The nutshell version is that Watase is a terrorist, but only as a means to an end. His sister was killed in the largest case of arson the city had ever seen. It was blamed on an extremist group, but in truth a telepath who was working with a government research group had become N-ified, which is a dangerous state that Rank S telepaths can degenerate to if they overuse Senses Sympathy, the highest level telepath ability that allows for the copying, altering, restoration, and destruction of memories (what Natsuhiko is using). The city hid the truth of the incident and built the fake nuclear facility to research telepaths in secret, and the N-ified telepath was incarcerated there.

On learning that the city's carelessness led to the N-ification of the responsible telepath and in turn the arson, Watase joined Ukita, a researcher at the facility (and currently one of the nine trapped underground), as part of the terrorist group Q. Their plan was to rescue the two currently living test subjects in the facility and then blow it sky high. They would then have the test subjects testify against the government to bring it down and end the secret testing on telepaths.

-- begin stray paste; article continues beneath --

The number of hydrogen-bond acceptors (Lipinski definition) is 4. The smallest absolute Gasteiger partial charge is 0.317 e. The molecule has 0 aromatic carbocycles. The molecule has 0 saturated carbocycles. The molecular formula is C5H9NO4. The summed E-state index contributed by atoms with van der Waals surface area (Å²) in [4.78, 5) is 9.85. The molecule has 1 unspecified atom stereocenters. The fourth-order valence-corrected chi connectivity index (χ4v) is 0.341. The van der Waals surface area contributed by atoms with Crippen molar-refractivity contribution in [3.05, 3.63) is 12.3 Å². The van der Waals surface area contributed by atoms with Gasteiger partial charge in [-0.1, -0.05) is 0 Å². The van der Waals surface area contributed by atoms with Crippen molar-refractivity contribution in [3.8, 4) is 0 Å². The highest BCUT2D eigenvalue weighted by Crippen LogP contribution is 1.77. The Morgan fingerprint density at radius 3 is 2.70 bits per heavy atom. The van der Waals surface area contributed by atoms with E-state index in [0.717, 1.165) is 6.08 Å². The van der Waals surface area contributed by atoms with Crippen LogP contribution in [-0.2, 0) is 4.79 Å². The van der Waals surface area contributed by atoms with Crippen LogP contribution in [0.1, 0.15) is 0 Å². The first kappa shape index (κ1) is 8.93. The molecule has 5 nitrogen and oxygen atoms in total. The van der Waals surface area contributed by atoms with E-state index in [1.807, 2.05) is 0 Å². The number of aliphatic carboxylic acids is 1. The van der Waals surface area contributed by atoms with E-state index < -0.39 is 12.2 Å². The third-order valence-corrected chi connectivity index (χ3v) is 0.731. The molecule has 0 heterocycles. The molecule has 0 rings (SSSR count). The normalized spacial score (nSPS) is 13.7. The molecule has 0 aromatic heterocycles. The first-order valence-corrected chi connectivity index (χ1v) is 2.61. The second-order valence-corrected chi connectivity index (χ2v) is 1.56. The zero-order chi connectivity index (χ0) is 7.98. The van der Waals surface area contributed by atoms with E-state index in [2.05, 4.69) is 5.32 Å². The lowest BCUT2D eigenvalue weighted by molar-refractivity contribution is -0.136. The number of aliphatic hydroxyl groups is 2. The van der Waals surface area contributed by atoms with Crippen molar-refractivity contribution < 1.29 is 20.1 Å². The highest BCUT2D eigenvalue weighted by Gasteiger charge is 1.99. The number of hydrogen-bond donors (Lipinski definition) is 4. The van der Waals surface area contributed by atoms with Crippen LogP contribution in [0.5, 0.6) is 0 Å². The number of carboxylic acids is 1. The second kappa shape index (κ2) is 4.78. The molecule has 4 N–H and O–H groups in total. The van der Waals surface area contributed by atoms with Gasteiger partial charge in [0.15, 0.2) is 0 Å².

Being conscientious people, despite their terrorist affiliation, Watase and Ukita's deal with Q allowed them to choose how organize the crisis and they arranged it so that all staff would evacuate (the mysterious explosions at the start of the game) with the goal being that the facility would be completely empty when the bomb blows and no lives would be lost.

Naturally, there were complications.

Yuuri was one of the test subjects (which is why her death was faked, so she could be incarcerated), but the other, called Subject N, had already been N-ified. And the problem with N-ification is that the telepath loses their sense of self. When that happens the telepath becomes a destructive ball, flinging out malice to every unprotected mind in range. During the rescue, Subject N came into content with many minds, resulting in all the deaths discovered over the course of √After, including her own (she was an unidentified body found by the cargo elevator). She was the one responsible for rewriting Watase's memories.

I talked about pacing issues in √After and how the stakes aren't clear until the end of the first chapter. √Double is much the same way. By the time we reunite with Yuuri and get Watase's memories back, it's the end of Chapter 2 out of 7 and then the opening movie plays, because this is when the stakes are clear.